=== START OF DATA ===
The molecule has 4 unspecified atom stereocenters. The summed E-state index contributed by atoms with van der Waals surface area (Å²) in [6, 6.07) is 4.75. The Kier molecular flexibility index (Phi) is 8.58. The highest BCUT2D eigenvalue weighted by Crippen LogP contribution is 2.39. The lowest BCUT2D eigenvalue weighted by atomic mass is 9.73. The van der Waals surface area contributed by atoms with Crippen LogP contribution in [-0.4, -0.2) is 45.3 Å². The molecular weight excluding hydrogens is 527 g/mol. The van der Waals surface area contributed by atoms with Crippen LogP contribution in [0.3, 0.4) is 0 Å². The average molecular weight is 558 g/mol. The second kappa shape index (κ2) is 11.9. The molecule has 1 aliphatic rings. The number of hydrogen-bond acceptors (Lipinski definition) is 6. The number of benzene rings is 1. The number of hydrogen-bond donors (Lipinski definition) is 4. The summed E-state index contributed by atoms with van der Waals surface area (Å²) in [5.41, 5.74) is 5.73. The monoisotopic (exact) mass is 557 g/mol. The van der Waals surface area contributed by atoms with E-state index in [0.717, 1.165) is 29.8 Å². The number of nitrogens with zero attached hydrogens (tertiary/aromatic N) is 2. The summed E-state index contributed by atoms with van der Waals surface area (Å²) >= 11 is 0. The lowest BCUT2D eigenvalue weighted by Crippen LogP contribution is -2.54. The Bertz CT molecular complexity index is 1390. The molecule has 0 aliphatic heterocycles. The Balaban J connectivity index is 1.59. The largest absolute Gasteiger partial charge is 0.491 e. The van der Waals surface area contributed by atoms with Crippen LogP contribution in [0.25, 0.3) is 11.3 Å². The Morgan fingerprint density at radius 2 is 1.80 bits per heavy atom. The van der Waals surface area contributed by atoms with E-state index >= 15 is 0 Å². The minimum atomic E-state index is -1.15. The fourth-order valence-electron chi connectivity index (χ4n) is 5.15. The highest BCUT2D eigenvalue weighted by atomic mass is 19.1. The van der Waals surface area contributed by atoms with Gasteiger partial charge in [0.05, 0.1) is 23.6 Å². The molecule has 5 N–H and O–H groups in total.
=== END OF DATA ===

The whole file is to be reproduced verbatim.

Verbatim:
The molecule has 4 unspecified atom stereocenters. The summed E-state index contributed by atoms with van der Waals surface area (Å²) in [6, 6.07) is 4.75. The Kier molecular flexibility index (Phi) is 8.58. The highest BCUT2D eigenvalue weighted by Crippen LogP contribution is 2.39. The lowest BCUT2D eigenvalue weighted by atomic mass is 9.73. The van der Waals surface area contributed by atoms with Crippen LogP contribution in [-0.4, -0.2) is 45.3 Å². The molecular weight excluding hydrogens is 527 g/mol. The van der Waals surface area contributed by atoms with Crippen LogP contribution in [0.3, 0.4) is 0 Å². The average molecular weight is 558 g/mol. The second kappa shape index (κ2) is 11.9. The molecule has 1 aliphatic rings. The number of hydrogen-bond acceptors (Lipinski definition) is 6. The number of benzene rings is 1. The number of hydrogen-bond donors (Lipinski definition) is 4. The summed E-state index contributed by atoms with van der Waals surface area (Å²) in [5.41, 5.74) is 5.73. The monoisotopic (exact) mass is 557 g/mol. The van der Waals surface area contributed by atoms with E-state index in [0.717, 1.165) is 29.8 Å². The number of nitrogens with zero attached hydrogens (tertiary/aromatic N) is 2. The summed E-state index contributed by atoms with van der Waals surface area (Å²) >= 11 is 0. The lowest BCUT2D eigenvalue weighted by Crippen LogP contribution is -2.54. The Bertz CT molecular complexity index is 1390. The molecule has 0 aliphatic heterocycles. The Balaban J connectivity index is 1.59. The largest absolute Gasteiger partial charge is 0.491 e. The van der Waals surface area contributed by atoms with Crippen LogP contribution in [0.25, 0.3) is 11.3 Å². The Morgan fingerprint density at radius 2 is 1.80 bits per heavy atom. The van der Waals surface area contributed by atoms with E-state index >= 15 is 0 Å². The minimum atomic E-state index is -1.15. The fourth-order valence-electron chi connectivity index (χ4n) is 5.15. The highest BCUT2D eigenvalue weighted by atomic mass is 19.1. The van der Waals surface area contributed by atoms with Gasteiger partial charge in [0.05, 0.1) is 23.6 Å². The molecule has 5 N–H and O–H groups in total.